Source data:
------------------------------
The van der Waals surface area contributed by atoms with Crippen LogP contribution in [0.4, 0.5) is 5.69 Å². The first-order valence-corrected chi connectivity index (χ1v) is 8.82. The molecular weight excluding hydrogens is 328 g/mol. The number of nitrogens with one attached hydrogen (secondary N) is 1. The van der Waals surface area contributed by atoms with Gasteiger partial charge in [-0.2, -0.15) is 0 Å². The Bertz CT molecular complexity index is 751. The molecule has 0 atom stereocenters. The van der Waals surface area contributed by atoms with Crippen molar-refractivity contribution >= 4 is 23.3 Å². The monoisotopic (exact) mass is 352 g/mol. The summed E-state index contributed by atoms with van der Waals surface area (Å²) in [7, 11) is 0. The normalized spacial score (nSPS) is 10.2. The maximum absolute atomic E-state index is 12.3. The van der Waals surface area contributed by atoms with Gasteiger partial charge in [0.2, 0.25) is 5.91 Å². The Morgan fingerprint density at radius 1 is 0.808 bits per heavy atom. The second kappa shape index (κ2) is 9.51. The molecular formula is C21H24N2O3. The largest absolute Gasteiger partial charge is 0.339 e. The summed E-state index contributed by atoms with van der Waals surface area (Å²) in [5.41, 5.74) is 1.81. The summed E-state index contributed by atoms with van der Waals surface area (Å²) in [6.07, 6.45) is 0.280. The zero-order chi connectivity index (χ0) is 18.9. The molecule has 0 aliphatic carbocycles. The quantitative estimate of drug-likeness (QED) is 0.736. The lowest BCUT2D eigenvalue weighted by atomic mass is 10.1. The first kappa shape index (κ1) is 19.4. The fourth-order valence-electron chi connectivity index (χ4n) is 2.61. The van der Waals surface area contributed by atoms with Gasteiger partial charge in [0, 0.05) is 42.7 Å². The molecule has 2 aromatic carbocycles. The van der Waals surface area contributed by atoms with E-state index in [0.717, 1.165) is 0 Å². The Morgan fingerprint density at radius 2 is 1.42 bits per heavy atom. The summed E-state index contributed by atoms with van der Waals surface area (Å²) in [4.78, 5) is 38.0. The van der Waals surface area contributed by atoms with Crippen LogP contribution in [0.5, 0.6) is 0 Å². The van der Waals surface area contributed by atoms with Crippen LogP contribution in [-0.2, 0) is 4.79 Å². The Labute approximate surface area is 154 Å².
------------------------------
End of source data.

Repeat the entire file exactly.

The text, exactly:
The van der Waals surface area contributed by atoms with Crippen LogP contribution in [0.4, 0.5) is 5.69 Å². The first-order valence-corrected chi connectivity index (χ1v) is 8.82. The molecular weight excluding hydrogens is 328 g/mol. The number of nitrogens with one attached hydrogen (secondary N) is 1. The van der Waals surface area contributed by atoms with Gasteiger partial charge in [-0.2, -0.15) is 0 Å². The Bertz CT molecular complexity index is 751. The molecule has 0 atom stereocenters. The van der Waals surface area contributed by atoms with Crippen molar-refractivity contribution >= 4 is 23.3 Å². The monoisotopic (exact) mass is 352 g/mol. The summed E-state index contributed by atoms with van der Waals surface area (Å²) in [7, 11) is 0. The normalized spacial score (nSPS) is 10.2. The maximum absolute atomic E-state index is 12.3. The van der Waals surface area contributed by atoms with Gasteiger partial charge in [0.2, 0.25) is 5.91 Å². The Morgan fingerprint density at radius 1 is 0.808 bits per heavy atom. The second kappa shape index (κ2) is 9.51. The molecular formula is C21H24N2O3. The largest absolute Gasteiger partial charge is 0.339 e. The summed E-state index contributed by atoms with van der Waals surface area (Å²) in [5.41, 5.74) is 1.81. The summed E-state index contributed by atoms with van der Waals surface area (Å²) in [6.07, 6.45) is 0.280. The zero-order chi connectivity index (χ0) is 18.9. The molecule has 0 aliphatic carbocycles. The quantitative estimate of drug-likeness (QED) is 0.736. The lowest BCUT2D eigenvalue weighted by atomic mass is 10.1. The first kappa shape index (κ1) is 19.4. The fourth-order valence-electron chi connectivity index (χ4n) is 2.61. The van der Waals surface area contributed by atoms with Gasteiger partial charge in [0, 0.05) is 42.7 Å². The molecule has 2 aromatic carbocycles. The van der Waals surface area contributed by atoms with E-state index in [0.717, 1.165) is 0 Å². The Morgan fingerprint density at radius 2 is 1.42 bits per heavy atom. The summed E-state index contributed by atoms with van der Waals surface area (Å²) in [4.78, 5) is 38.0. The van der Waals surface area contributed by atoms with Crippen LogP contribution in [0.5, 0.6) is 0 Å². The van der Waals surface area contributed by atoms with Crippen LogP contribution in [-0.2, 0) is 4.79 Å². The Labute approximate surface area is 154 Å².